The British Journal of Psychiatry

Abstract

BACKGROUND Bulimia nervosa affects women at a peak age of reproductive functioning, but few studies have examined the impact of pregnancy on bulimia.

AIM To examine the impact of pregnancy on symptoms of bulimia nervosa and associated psychopathology.

METHOD Women actively suffering from bulimia nervosa during pregnancy (n = 94) were interviewed using the eating disorder examination (12th edn) and structured clinical interview for DSM-III-R, with additional structured questions. Behaviours were recorded at conception, each trimester and postnatally. Relative risks were calculated for prognostic factors.

RESULTS Bulimic symptoms improved throughout pregnancy. After delivery, 57% had worse symptoms than pre-pregnancy, but 34% were no longer bulimic. Relapse was predicted by behavioural severity and persistence, previous anorexia nervosa ('Type II' bulimia), gestational diabetes and 'unplanned' pregnancy. Unplanned pregnancies were the norm, usually resulting from mistaken beliefs about fertility. 'Postnatal depression' was suggested in one-third of the sample, and in two-thirds of those with'Type II' bulimia, and was predicted by alcohol misuse, symptom severity and persistence.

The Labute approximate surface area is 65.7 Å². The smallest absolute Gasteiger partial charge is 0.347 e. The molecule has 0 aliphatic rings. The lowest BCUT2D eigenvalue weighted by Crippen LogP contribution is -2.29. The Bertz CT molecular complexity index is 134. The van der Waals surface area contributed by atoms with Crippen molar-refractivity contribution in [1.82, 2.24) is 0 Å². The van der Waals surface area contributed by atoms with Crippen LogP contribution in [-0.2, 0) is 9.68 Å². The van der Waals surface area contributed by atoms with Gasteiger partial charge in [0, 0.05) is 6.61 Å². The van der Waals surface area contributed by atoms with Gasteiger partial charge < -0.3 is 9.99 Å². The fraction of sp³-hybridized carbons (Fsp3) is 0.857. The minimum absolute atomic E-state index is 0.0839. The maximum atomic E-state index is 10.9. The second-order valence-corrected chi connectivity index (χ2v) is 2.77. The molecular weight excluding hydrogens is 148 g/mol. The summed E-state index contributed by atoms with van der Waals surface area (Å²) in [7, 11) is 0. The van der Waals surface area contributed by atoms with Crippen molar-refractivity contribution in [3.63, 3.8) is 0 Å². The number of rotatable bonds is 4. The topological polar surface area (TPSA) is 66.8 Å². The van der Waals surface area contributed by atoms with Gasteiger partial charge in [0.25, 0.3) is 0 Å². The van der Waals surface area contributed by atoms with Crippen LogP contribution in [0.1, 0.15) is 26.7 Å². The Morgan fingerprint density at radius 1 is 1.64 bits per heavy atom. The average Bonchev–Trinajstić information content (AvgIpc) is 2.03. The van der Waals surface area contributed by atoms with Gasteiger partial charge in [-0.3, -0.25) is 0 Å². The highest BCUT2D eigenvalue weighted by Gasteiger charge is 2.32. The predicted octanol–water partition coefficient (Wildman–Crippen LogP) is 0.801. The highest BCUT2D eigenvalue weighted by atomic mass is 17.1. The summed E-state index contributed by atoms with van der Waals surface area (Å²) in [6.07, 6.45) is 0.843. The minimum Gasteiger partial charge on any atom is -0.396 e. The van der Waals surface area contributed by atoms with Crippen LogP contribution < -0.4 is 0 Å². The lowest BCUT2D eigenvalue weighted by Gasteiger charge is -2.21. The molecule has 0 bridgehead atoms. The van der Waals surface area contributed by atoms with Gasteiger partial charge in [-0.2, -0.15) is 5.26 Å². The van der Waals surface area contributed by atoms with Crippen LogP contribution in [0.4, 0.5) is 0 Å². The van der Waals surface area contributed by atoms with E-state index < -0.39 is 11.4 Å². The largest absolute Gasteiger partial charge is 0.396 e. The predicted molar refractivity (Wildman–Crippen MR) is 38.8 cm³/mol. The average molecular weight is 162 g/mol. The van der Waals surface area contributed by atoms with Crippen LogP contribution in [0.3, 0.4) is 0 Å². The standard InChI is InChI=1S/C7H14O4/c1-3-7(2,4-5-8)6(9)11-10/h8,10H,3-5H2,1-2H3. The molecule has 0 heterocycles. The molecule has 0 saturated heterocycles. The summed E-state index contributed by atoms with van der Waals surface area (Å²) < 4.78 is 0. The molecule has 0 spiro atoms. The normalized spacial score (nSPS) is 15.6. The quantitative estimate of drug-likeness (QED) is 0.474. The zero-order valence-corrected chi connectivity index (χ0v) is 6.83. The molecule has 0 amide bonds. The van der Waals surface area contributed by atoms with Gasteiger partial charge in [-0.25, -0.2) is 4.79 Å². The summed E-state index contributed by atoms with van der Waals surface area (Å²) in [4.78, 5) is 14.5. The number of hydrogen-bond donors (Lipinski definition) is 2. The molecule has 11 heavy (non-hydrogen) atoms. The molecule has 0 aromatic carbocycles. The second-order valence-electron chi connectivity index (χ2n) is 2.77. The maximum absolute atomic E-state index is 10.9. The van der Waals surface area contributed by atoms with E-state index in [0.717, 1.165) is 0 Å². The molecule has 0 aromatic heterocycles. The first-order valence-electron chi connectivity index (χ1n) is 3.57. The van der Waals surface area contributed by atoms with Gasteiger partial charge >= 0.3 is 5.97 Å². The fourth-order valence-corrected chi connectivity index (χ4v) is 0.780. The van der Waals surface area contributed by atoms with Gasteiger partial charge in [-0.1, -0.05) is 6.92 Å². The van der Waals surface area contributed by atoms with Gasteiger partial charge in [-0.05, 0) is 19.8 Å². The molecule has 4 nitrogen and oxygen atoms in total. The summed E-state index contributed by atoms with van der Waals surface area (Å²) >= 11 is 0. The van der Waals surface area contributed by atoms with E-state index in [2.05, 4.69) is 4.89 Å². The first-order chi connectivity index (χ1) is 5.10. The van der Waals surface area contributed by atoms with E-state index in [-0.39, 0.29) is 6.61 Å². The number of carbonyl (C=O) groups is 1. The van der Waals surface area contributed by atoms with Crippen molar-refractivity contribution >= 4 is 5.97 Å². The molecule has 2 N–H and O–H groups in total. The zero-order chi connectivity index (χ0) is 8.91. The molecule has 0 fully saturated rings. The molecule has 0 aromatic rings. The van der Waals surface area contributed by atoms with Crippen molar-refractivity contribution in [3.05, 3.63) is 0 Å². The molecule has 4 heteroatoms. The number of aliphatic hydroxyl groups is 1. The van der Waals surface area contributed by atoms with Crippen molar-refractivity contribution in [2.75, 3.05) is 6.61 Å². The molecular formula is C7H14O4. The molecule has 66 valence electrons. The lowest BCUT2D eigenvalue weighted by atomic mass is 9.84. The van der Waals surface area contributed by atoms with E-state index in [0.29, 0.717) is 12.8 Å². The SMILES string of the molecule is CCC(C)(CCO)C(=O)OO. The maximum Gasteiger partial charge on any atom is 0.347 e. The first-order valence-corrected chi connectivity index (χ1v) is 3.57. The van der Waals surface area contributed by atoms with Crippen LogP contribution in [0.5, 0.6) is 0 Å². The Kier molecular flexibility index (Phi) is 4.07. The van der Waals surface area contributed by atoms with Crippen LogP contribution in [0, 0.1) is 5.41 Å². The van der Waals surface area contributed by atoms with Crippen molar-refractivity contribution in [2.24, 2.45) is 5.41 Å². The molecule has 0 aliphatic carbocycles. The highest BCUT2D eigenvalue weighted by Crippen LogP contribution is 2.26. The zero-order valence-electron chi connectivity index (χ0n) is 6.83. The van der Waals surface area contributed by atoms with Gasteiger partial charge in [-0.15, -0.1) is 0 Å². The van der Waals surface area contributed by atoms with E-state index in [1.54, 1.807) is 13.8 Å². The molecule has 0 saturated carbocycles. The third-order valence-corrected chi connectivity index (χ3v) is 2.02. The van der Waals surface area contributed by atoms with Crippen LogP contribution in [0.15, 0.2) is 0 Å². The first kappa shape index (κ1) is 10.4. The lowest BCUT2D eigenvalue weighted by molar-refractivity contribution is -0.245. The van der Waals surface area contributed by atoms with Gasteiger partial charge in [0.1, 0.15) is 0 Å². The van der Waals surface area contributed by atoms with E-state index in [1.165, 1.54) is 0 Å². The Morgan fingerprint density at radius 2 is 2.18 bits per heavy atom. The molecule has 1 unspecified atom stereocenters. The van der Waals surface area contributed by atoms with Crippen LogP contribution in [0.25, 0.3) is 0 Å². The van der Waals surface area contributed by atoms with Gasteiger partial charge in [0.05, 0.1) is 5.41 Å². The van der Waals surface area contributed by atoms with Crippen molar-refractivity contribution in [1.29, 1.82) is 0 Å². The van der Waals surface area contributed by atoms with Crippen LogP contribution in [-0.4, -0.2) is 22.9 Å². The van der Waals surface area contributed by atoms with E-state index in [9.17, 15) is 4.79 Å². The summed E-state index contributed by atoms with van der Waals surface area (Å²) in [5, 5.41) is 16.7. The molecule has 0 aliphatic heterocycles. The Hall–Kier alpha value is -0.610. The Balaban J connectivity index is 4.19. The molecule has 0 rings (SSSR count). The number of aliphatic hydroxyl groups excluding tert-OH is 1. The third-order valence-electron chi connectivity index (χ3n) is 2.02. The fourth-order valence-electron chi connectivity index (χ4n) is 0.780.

CONCLUSIONS Postnatal treatment intervention should focus on women 'at risk' of relapse, but all women with bulimia should be assessed for postnatal depression.